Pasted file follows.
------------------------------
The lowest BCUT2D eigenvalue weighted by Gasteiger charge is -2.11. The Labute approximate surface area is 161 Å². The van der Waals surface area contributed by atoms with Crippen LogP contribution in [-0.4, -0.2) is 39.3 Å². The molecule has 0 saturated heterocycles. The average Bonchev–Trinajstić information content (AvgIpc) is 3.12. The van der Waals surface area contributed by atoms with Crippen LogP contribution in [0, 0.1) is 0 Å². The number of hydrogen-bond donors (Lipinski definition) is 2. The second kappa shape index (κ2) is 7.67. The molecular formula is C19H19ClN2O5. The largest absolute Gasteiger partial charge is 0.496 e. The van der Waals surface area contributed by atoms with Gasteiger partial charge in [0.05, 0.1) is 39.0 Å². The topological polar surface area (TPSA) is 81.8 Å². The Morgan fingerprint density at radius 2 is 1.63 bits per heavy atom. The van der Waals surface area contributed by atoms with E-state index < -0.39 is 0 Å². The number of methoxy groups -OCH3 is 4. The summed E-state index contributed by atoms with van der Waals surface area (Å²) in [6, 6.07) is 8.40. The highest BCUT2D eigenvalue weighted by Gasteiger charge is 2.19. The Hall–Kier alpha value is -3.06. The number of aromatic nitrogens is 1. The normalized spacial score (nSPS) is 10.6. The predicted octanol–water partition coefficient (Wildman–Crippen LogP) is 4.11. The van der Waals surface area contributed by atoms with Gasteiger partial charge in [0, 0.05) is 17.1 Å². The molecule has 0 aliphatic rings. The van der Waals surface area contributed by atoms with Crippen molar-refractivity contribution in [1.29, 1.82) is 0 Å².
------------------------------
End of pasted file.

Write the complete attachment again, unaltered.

The lowest BCUT2D eigenvalue weighted by Gasteiger charge is -2.11. The Labute approximate surface area is 161 Å². The van der Waals surface area contributed by atoms with Crippen LogP contribution in [-0.4, -0.2) is 39.3 Å². The molecule has 0 saturated heterocycles. The average Bonchev–Trinajstić information content (AvgIpc) is 3.12. The van der Waals surface area contributed by atoms with Crippen LogP contribution in [0, 0.1) is 0 Å². The number of hydrogen-bond donors (Lipinski definition) is 2. The second kappa shape index (κ2) is 7.67. The molecular formula is C19H19ClN2O5. The largest absolute Gasteiger partial charge is 0.496 e. The van der Waals surface area contributed by atoms with Gasteiger partial charge in [0.05, 0.1) is 39.0 Å². The topological polar surface area (TPSA) is 81.8 Å². The Morgan fingerprint density at radius 2 is 1.63 bits per heavy atom. The van der Waals surface area contributed by atoms with E-state index < -0.39 is 0 Å². The number of methoxy groups -OCH3 is 4. The summed E-state index contributed by atoms with van der Waals surface area (Å²) in [6, 6.07) is 8.40. The highest BCUT2D eigenvalue weighted by Gasteiger charge is 2.19. The Hall–Kier alpha value is -3.06. The number of aromatic nitrogens is 1. The normalized spacial score (nSPS) is 10.6. The predicted octanol–water partition coefficient (Wildman–Crippen LogP) is 4.11. The van der Waals surface area contributed by atoms with Gasteiger partial charge in [0, 0.05) is 17.1 Å². The molecule has 0 aliphatic rings. The van der Waals surface area contributed by atoms with Crippen molar-refractivity contribution in [1.29, 1.82) is 0 Å².